Part of the reason Tam Lin works is that there’s an extra archetypal quality to it, something my liftime as a Pratchett reader insists on calling “myffic.” Janet is pregnant; she needs Tam Lin to live not only for her own sake, but for her child’s. Tam Lin wants to escape Hell, and also to escape the Faerie, to be a father to his child in the world of men. The subtextual meaning of this story is that people who take responsibility for themselves at each step of the way, can, will, and should make great efforts to better their lives and the lives of their children.
This paratext is absent from Wright’s story. And I think that actually putting it back in–making Yumiko knowingly or unknowingly pregnant during her story–would have actually worked at some level. At the very least, it gives Yumiko an out for not being All That, physically. Thus it’d be OK that she can’t defeat the enemy in a hand-to-hand battle; thus, it would add a ticking clock element to her days as a corseted undercover dancing girl.
A second myffic point in Tam Lin is that Tam doesn’t injure Janet even though the enemy turns him into different, scary animals to try and make her let go: things may be weird, appearances may be scary, but he is the same person underneath, worthy to be her husband and the father of her child. He may not be able to control his outside circumstances (shape), but he can control himself and not harm the mother of his child. Here, Yumiko is *horribly* injured as Tom is turned into a variety of porcupines, sword fish, ray fish, sawfish, venomous porcupines, and other nasty things with spikes on them. What’s more, this section goes on for a long time.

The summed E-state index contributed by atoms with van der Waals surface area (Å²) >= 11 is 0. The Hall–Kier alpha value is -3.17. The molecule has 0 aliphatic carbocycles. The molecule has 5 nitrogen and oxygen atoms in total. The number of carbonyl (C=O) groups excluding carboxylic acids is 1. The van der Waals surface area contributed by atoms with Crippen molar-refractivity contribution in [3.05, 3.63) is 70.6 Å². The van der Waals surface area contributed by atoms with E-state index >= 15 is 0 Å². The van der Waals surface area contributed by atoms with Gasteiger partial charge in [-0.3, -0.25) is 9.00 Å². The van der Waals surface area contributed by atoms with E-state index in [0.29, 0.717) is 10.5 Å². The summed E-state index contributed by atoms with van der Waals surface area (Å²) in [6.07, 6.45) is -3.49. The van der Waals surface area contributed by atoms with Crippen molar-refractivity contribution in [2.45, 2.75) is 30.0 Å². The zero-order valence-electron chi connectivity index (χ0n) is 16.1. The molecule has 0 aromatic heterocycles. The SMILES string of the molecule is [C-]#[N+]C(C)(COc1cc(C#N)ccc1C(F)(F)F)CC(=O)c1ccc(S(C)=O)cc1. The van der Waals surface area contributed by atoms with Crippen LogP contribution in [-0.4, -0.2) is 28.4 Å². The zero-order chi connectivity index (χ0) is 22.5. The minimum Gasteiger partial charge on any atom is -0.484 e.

Misery porn + the climax of your novel? DO NOT MIX.
(Then she gets healed by drinking the blood of her vampire priest cousin. Not kidding. What??)
Could Yumiko have used her Tom-provided technology nonlethally as it was “intended” to be used, to grapple and hold him? Sure. Does she? No. Could Yumiko have provided the bigwigs of Faerie proof of What’s-his-Name’s treachery and misdeeds, and persuaded them to switch out Tom for him? Sure. Does she? No. Could Yumiko have engaged in one-on-one battle for Tom? Sure (she has a magic ring that is kryptonite to the faery, a magic bow that is kryptonite to the faery, a magic sword that is…yes. If that’s not enough to make it a fair fight, then Tom should have made her some ray guns, too.) Does she? No.
Does this book have any pros? Yes, like all JCW books, it is superbly worded, the worldbuilding is excellent, the descriptions, gadgets, and settings are vivid. There are many good points about this story; I’m just out of time to write about them and it was more fun to complain.
Rated: 2/5 magic swords that are never drawn, magic bows that are never strung, and magic arrows that are never fired.